UK Jewish Film develops culture in which Jewish and Israeli film are recognized and requested by wide audience
From woman in charge to LGBT+ to big names, laughs and more
By J. Richarz
The UK Jewish Film Festival has welcomed over 200,000 visitors since its inception. The organization is working on developing a culture where a Jewish and Israeli films are recognized wide audience. Furthermore, bringing Jewish related film to the heart of the British culture is another aim of them. This year’s motto is “FOMO cure”, and with all the diverse options the festival offers, no one has to miss out on anything.
We’re gonna switch things up and give you a little sneak peek in the program!
First of all, we have, women in charge, just like the LFF the Jewish Film Festival focuses on female filmmakers, women’s issues and films featuring strong female main characters. Putting the focus on the #metoo movement, Jewish Film chose Working woman as their opening gala film on November 8. The #metoo film follows an ambitious woman through her life suffering harassment in the workplace.
When it comes to equality and 2018, we, of course, have to discuss LGBT+ content as well. This year’s movie choices in this area are the award-winning movie Red Cow that explores the story of teenager Benni who lives in a Jewish settlement in East Jerusalem, she falls deeply in love with a new woman in her life, Yael. Additionally, the short documentary On My Way Out: The Secret Life of Nani and Popi, directed by Brandon Gross and Skyler Gross handles in the context of a married couple that is going through a change when Popi comes out as gay after 65 years of marriage.
The next category in this years’ Jewish Film Festival is True stories, if you want to be blown away, make sure to check out Three Identical Strangers by Tim Wardle’s. It is an almost unbelievable film about triplets separated at birth, brought up by adoptive families, completely unaware that they have two identical brothers, until a chance meeting aged 19. This and the film The Accountant of Auschwitz, directed by Matthew Shoychet examines the case of 94-year-old Oskar Gröning, who, 70 years after the war was charged with the murder of 300,000 Jews are must-sees.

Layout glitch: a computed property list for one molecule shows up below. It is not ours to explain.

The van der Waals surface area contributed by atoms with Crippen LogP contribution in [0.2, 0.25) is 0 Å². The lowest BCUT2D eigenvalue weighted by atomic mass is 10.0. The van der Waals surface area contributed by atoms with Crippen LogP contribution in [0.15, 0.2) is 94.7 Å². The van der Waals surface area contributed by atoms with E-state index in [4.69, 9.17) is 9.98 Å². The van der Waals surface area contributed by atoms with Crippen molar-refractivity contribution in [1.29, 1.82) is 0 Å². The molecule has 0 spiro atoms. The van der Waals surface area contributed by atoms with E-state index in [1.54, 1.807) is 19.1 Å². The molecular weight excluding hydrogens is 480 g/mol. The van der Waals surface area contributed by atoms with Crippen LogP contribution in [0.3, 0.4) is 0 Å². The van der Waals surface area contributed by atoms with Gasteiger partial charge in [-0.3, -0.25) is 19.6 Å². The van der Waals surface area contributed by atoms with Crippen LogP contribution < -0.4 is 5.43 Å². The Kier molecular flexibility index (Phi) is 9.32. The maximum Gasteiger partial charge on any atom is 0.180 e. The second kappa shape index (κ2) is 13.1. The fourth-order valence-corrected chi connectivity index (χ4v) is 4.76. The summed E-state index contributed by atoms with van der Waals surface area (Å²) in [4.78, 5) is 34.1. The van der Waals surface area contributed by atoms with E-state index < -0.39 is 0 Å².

In the category of Big Names Sam Pollard’s documentary, Sammy David Jnr: I’ve Gotta Be Me tells how he conquered Hollywood, Broadway and Las Vegas; and fought bigotry all his life. Sammy Davis Junior started out as an entertainer at the age of three, converting to Judaism after an accident. Sounds interesting and we are looking forward to hearing more about this film.
Last but not least there is the Looking for laughs category, with multiple entertaining looking movies. Starting with Humor Me, featuring Elliot Gould, about Nate, once a promising playwright, who ends up living at his dad’s retirement home in New Jersey where he finally manages to climb out of his midlife funk. Another one is the film Longing, a “moving but hilarious” black comedy about a man who learns that he had a son who he never met.
We are sure there are many interesting and fascinating movies premiering at this year’s Jewish Film Festival that will reach a wide audience.
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